It’s widely known that Japan is a clean country. Not a rubbish in sight and better still, very few rubbish bins. Yet, the streets are void of tissues, plastic bags and cigarette butts that are littered everywhere in Singapore despite our crew of foreign cleaners.
Most rubbish bins are found next to vending machines. They are not just for rubbish. One needs to think very carefully where to dispose of one’s litter. Just finished your bottle of drink? PET bottle into one bin but the cap into another please. Combustible or non-combustible? Asked another bin.
Toilet is another source of amazement for me. Leave it to the Japanese to invent electronic toilets. These toilets are ubiquitous that even my cheap hostel at Fuji Kawaguchi has them. They were only missed at my Ryokan at Takayama.
I must declare – I simply love these toilets. At my hotel in Narita, the moment your cold ass hits the seat – warmed by a heating element somewhere – draining water is heard, lest you make any embarrassing sounds while going about your business. Once done, pressed the bidet button at the side for a wash, but not before the button for cleaning the spray head lights up. You don’t want others’ residues to be spraying at you. For ladies, there is a separate button for other parts.
Not everyone is made the same. So, you can opt for a stronger spray or change the position – front or back. Once done, press the dryer for a blast of warm air to dry. No paper needed at all. How green can one get?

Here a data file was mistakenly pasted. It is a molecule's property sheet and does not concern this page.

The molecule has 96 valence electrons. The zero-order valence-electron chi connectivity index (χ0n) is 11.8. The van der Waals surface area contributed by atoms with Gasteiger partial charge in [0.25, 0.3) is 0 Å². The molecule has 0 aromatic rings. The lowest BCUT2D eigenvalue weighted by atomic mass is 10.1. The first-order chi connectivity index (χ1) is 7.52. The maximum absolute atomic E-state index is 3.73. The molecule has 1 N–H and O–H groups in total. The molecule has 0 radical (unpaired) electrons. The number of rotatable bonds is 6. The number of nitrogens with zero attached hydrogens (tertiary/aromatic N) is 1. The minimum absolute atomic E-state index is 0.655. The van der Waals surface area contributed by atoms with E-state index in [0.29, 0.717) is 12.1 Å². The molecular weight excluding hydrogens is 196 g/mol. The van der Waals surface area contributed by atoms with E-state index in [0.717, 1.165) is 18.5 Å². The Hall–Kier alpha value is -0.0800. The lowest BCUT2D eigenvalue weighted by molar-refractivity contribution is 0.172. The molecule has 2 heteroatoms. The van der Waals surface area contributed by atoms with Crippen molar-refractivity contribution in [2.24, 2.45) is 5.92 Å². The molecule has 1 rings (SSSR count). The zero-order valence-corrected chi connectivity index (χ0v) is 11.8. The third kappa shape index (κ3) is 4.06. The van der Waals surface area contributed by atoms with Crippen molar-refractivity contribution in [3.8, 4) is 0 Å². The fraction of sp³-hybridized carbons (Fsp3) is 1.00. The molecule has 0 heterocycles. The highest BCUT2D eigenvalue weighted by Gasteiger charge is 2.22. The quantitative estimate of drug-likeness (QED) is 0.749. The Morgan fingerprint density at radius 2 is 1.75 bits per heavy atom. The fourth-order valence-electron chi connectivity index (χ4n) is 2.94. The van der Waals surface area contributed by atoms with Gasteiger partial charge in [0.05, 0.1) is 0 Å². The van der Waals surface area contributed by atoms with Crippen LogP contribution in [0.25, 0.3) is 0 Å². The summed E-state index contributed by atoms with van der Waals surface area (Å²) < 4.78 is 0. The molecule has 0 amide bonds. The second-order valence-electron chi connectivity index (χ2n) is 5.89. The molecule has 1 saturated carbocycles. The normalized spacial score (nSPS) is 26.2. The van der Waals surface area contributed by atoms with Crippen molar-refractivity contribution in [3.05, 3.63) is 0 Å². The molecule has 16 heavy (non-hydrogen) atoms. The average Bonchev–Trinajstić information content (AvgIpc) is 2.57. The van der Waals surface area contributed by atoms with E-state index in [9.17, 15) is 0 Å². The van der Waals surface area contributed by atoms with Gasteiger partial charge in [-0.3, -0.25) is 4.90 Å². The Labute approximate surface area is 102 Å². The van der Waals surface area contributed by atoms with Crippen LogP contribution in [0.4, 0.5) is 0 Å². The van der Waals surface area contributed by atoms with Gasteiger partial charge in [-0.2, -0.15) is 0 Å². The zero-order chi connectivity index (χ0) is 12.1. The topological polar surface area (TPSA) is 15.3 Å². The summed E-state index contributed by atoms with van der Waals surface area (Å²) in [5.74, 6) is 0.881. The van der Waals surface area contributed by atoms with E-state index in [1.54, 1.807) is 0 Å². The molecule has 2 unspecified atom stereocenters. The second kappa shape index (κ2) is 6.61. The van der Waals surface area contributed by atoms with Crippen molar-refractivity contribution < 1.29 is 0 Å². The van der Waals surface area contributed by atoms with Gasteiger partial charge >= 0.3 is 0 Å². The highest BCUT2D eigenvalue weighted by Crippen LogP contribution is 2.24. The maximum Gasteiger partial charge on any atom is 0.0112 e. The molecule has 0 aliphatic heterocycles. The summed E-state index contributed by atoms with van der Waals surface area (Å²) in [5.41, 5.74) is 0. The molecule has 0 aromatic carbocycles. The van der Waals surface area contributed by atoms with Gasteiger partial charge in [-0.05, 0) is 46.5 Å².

At Jasco Store, once you enter the cubicle, a sensor will start the recording for soothing water sound. Sometimes, instead of running water, it’s music – loud enough to mask out whatever sound one is expected to make while in a loo.
Isn’t Japan a paradoxical society? Strangers can bathe together without embarrassment, watch porn on hotel TV, yet is expected to be embarrassed by the sound they make in the toilet.
At our ryokan, Mike took the boys for a communal bath. Shy at first, they gradually grew to like it. As for me, I am so glad it was low season in the ryokans we visited. On the first ryokan, I took the quickest shower I could, all the while keeping my eyes on the door, until I realised there was actually a private shower room I could have used. So in the next ryokan, I asked for a private shower room. The owner told me just to lock the door.
These were indeed an eye-opener for us all.